Rupee skids on US Fed rate hike

Down 24 paise as Yellen also announces plan to unwind balance sheet

As widely expected, the US Federal Reserve on Wednesday raised the key interest rate by 25 basis points. In addition, the Fed announced its much-awaited plan to unwind its balance sheet and also retained its stance for one more rate hike this year.

The rupee, which broadly remained stable in the first half of trading on Thursday as this move was widely anticipated, could not sustain the momentum and fell to close at 64.54 to a dollar, 24 paise lower for the day.

Strong labour market

The Fed expects the job market to remain strong, stating that the strong labour force participation is a good sign. It expects the unemployment rate to remain at 4.3 per cent this year and move down to 4.2 per cent next year.

In March, the Fed had projected the unemployment rate to remain at 4.5 per cent for both these years.

On the growth front, the Fed expects the US to grow at 2.2 per cent this year, slightly higher than the 2.1 per cent projected in March.

But on the inflation side, the Fed has projected a slight slowdown this year. The inflation forecast has been revised lower to 1.6 per cent from 1.9 per cent projected in March.

However, the Fed has retained its stance to achieve the target inflation rate of 2 per cent next year. The Fed Chair, Janet Yellen, in her press conference insisted that the market should not overreact to the recent fall in inflation numbers.

She stated that the fall in inflation was due to a sharp fall in telephone bill related items and a sharp fall in prescription drugs. “We will be closely monitoring the numbers and will review our outlook accordingly,” said Yellen.

No more surprises

It was clear from Yellen’s press conference that the Fed definitely does not want to create any ripples in the global financial markets as had happened in 2013 on talk of tapering the quantitative easing (QE).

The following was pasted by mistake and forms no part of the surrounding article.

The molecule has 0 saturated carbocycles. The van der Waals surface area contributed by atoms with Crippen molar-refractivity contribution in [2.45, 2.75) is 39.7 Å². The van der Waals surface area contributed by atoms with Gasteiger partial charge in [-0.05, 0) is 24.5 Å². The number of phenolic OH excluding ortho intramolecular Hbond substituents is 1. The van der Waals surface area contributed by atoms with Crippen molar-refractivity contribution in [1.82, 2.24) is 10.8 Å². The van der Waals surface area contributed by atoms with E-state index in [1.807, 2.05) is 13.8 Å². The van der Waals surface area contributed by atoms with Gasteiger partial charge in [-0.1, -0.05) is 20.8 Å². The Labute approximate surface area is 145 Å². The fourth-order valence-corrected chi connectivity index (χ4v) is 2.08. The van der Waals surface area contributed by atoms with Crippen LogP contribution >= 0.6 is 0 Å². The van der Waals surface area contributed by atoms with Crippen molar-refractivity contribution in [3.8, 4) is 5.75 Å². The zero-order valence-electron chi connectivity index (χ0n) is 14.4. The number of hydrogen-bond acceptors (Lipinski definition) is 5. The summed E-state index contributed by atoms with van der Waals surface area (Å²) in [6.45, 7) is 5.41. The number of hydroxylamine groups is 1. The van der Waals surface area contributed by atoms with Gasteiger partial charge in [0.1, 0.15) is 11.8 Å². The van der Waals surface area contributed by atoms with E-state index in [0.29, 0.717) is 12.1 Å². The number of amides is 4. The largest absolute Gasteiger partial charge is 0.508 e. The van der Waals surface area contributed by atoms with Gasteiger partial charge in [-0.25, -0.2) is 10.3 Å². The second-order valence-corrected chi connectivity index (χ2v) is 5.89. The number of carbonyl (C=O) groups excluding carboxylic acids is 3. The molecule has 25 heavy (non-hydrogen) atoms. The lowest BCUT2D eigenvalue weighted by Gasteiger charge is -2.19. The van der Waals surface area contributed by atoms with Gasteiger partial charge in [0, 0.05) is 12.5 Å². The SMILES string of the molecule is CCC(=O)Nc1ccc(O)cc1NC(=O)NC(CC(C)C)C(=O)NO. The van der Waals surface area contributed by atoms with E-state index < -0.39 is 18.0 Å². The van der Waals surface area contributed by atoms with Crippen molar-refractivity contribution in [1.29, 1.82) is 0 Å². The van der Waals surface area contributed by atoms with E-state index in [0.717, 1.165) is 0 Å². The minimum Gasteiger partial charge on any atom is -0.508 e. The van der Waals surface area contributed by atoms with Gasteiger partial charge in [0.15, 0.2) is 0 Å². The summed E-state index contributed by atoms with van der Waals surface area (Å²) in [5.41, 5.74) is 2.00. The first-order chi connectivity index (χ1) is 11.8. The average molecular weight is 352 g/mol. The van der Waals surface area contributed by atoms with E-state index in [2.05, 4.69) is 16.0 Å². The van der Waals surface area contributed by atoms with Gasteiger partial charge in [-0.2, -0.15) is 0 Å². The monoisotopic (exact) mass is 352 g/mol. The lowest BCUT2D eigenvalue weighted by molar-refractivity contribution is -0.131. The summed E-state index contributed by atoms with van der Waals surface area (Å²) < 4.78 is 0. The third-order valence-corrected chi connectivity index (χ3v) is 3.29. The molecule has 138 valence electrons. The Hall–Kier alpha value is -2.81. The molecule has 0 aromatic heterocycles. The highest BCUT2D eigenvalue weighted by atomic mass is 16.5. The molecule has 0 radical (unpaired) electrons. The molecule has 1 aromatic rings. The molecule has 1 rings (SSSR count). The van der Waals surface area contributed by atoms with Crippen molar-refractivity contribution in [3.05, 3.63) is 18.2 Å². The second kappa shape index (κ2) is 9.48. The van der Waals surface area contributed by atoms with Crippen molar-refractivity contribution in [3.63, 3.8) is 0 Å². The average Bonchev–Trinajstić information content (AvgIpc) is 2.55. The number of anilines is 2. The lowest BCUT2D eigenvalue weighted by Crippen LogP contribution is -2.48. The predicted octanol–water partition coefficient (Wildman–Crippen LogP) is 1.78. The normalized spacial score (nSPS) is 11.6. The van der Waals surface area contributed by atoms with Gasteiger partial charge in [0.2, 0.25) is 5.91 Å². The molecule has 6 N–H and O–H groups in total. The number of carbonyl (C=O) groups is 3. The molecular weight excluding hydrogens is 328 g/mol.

As a result, the Fed has revealed its initial plan for reducing its balance sheet on Wednesday, stating that it will begin this year.

“Our intention is to keep the market well informed about the plan on normalisation,” Yellen said. As a part of this, the Fed initially will cap its reinvestments in Treasury securities to $6 billion a month and in agency debt and mortgage-backed securities to $4 billion a month. However, the time for beginning this process is not yet decided and it is not sure whether the next rate hike and the balance sheet trimming will coincide in the same meeting.

Remains stable

The rupee has remained stable between 64 and 65 against the dollar for more than two months now. Within this range, the sudden fall on Thursday may keep the currency under pressure in the near term.

If the rupee stays below 64.50, a fall to 65 is possible in the coming days. Whether it falls further below 65 or not will then decide the next move.

A breakout on either side of 64 or 65 will give a clear cue on the next trend for the currency. A fall below 65 will increase the likelihood of the rupee weakening to 66. On the other hand, if the rupee breaks the range above 64, it can strengthen to 63.85 or 63.60.

FPI flows to support

One of the major factors that has been keeping the rupee strong is the inflow from foreign portfolio investors (FPIs). The Indian debt segment has witnessed a whopping $13.2 billion of inflows so far this year. The equity segment, on the other hand, has seen an inflow of $8.3 billion.

As there are going to be no major surprises from the US Fed, there is no threat of FPIs pulling out money from the Indian market, as had happened in 2013 that took the rupee lower to 68.85 levels.

While this trend of strong inflows continues, the rupee may remain supported which, in turn, may cap the downside in the currency.

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